Image Processor – photo horsepower in a nearly unknown tool

Russell Brown, Senior Creative Director at Adobe Systems, created an application plug-in for Photoshop years ago with help from some of the programmers on the Photoshop team. It was first made available on Russell’s “off-campus” site as Russell Brown’s Image Processor.

It was so popular with imaging geeks like me that he was eventually able to convince the powers at Adobe to include it in the Photoshop product so it’s available to all of us without having to go get it and install it.

The Image Processor gives us the power to process any number of photo files, and convert them into other formats. It can also resize images simultaneously, which is what I asked it to do last night to 2,058 images. On a project like this I do not embed the ICC profile into every image, as it would just bulk-up the photos by many megabytes. Instead, I assign the profile to the complete after stitching – then it is only put there once.

Image Processor is in the Photoshop menus (under Scripts), and it’s available from Bridge (under Tools>Photoshop):

This handy piece of software is what you use when you need to change the resolution of 1,515 images while converting them from Camera Raw to TIFF, or JPEG, or Photoshop – or all three at once. It’s the tool I used last night to prepare 2,058 for my next GigaPan image. You may have read my blog from last week about creating a file that is too big for Photoshop.

The one I took this week is even bigger, and I have decided to make it compliant rather than to make it giant. I have no need at the moment for a single photo that is 63.8 GB – that’s overly large. But I do want the largest photo I have ever made to be able to be opened in Photoshop so I can retouch a few pixels here and there.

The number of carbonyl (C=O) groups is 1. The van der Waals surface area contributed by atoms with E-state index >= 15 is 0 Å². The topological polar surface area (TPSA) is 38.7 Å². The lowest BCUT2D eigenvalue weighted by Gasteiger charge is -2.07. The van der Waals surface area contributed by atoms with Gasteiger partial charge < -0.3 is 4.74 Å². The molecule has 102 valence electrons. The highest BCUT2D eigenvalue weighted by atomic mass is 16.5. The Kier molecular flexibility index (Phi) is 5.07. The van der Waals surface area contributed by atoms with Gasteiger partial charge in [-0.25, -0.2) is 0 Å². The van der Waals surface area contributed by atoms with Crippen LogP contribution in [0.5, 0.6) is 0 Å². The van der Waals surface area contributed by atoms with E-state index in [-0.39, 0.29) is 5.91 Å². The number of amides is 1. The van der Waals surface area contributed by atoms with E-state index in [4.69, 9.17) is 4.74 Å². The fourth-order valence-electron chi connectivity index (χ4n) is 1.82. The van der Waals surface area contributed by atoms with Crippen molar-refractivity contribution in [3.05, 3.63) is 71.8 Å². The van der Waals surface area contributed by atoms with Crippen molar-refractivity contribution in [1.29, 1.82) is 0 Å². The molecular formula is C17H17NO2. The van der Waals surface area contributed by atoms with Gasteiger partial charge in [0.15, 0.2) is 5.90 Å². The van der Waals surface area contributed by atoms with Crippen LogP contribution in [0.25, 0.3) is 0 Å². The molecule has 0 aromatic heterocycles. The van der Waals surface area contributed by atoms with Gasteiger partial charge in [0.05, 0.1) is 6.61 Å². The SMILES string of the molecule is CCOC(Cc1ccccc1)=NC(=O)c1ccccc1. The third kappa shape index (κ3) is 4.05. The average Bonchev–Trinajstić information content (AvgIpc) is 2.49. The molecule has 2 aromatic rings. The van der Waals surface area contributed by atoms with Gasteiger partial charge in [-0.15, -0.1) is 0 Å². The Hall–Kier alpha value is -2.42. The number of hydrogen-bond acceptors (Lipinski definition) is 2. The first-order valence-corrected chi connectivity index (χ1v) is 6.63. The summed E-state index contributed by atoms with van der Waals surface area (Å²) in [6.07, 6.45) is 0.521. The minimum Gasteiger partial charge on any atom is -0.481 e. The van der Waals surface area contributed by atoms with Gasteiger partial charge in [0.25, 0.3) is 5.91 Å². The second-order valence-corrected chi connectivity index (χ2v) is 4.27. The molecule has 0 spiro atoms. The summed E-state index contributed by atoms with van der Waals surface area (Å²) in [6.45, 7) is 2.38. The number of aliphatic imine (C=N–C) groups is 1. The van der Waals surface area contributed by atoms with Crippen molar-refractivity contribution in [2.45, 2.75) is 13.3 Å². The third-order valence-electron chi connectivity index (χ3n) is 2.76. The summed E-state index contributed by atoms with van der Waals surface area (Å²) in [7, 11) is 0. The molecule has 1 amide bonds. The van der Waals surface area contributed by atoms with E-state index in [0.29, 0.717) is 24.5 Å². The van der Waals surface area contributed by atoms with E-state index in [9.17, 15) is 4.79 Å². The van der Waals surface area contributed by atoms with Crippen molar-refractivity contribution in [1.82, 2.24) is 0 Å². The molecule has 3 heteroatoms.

My GigaPan work flow is evolving, and has a new step of making the photos smaller than I shoot them (when necessary) so that I can create Photoshop-compatible images of less than 300,000 pixels on the long dimension. I am also shooting in Camera Raw which is not a format fit for the GigaPan Stitch software.

I spent a few minutes with some scratch paper and my trusty HP 12C calculator (the real thing, not an app). I took the size of my 1,515-frame photo from last week, extrapolated the size of the photo from this week, and grumbled and mumbled until I came up with a formula for determining the correct resolution to reach the maximum size allowable in Photoshop, then applied that modification to the 2,058 photos I took this last Sunday from Bishop Peak in San Luis Obispo.

My camera (Canon 1ds Mark III) shoots photos that are 5,616 x 3744 pixels in size. After the mathematical monkeying-around, I determined that I needed each frame to be reduced in resolution to 3,057 x 2,038 pixels so that when I stitch the 98 rows of 21 columns of photos into one whole GigaPan image, it will fall just under Photoshop’s 300,000 pixel limit. There are at least two ways to do this that I know. One would be to make an Action in Photoshop to change the resolution and save the files as TIFFs, while the other way is to use Image Processor to reduce the resolution, and save the files as TIFFs in a separate folder.

It’s probably a toss-up when it comes to image processing, as both techniques use Photoshop to do the processing. I like Image Processor better because it requires fewer steps.

This is the Image Processor palette as I configured it for last night’s adventure. Note that I am converting to TIFF only (I could simultaneously make JPEG or PSD files – in any combination). Note also that I have entered the resolution I want into both Width and Height windows. This translates to “convert the longest dimension to 3,056 pixels.” This last item is handy when you are converting images that are either horizontal or vertical, and you want them all resized similarly.